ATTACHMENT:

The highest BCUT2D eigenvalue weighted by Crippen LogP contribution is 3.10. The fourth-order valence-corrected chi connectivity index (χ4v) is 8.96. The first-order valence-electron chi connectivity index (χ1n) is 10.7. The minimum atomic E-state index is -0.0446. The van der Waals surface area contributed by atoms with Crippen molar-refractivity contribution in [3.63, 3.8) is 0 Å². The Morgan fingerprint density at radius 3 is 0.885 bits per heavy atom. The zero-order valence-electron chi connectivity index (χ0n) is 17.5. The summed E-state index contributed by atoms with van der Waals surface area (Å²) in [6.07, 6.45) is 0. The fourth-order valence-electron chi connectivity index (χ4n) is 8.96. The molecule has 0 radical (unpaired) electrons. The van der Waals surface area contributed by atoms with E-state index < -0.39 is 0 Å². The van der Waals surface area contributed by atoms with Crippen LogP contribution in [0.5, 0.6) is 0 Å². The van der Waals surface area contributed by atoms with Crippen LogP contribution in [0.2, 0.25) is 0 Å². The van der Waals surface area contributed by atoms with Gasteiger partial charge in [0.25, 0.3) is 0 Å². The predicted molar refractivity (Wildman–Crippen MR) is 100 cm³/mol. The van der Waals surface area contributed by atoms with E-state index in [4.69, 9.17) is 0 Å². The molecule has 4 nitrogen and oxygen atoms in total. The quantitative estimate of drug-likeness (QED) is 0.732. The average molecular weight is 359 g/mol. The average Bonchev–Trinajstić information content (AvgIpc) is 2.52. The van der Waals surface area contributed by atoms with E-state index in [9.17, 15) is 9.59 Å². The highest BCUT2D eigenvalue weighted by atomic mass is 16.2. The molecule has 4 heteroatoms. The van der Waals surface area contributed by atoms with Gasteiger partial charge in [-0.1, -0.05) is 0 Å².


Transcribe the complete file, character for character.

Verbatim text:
The highest BCUT2D eigenvalue weighted by Crippen LogP contribution is 3.10. The fourth-order valence-corrected chi connectivity index (χ4v) is 8.96. The first-order valence-electron chi connectivity index (χ1n) is 10.7. The minimum atomic E-state index is -0.0446. The van der Waals surface area contributed by atoms with Crippen molar-refractivity contribution in [3.63, 3.8) is 0 Å². The Morgan fingerprint density at radius 3 is 0.885 bits per heavy atom. The zero-order valence-electron chi connectivity index (χ0n) is 17.5. The summed E-state index contributed by atoms with van der Waals surface area (Å²) in [6.07, 6.45) is 0. The fourth-order valence-electron chi connectivity index (χ4n) is 8.96. The molecule has 0 radical (unpaired) electrons. The van der Waals surface area contributed by atoms with E-state index < -0.39 is 0 Å². The van der Waals surface area contributed by atoms with Crippen LogP contribution in [0.5, 0.6) is 0 Å². The van der Waals surface area contributed by atoms with Crippen LogP contribution in [0.2, 0.25) is 0 Å². The van der Waals surface area contributed by atoms with Gasteiger partial charge in [0.25, 0.3) is 0 Å². The predicted molar refractivity (Wildman–Crippen MR) is 100 cm³/mol. The van der Waals surface area contributed by atoms with E-state index in [4.69, 9.17) is 0 Å². The molecule has 4 nitrogen and oxygen atoms in total. The quantitative estimate of drug-likeness (QED) is 0.732. The average molecular weight is 359 g/mol. The average Bonchev–Trinajstić information content (AvgIpc) is 2.52. The van der Waals surface area contributed by atoms with E-state index in [9.17, 15) is 9.59 Å². The highest BCUT2D eigenvalue weighted by atomic mass is 16.2. The molecule has 4 heteroatoms. The van der Waals surface area contributed by atoms with Gasteiger partial charge in [-0.1, -0.05) is 0 Å².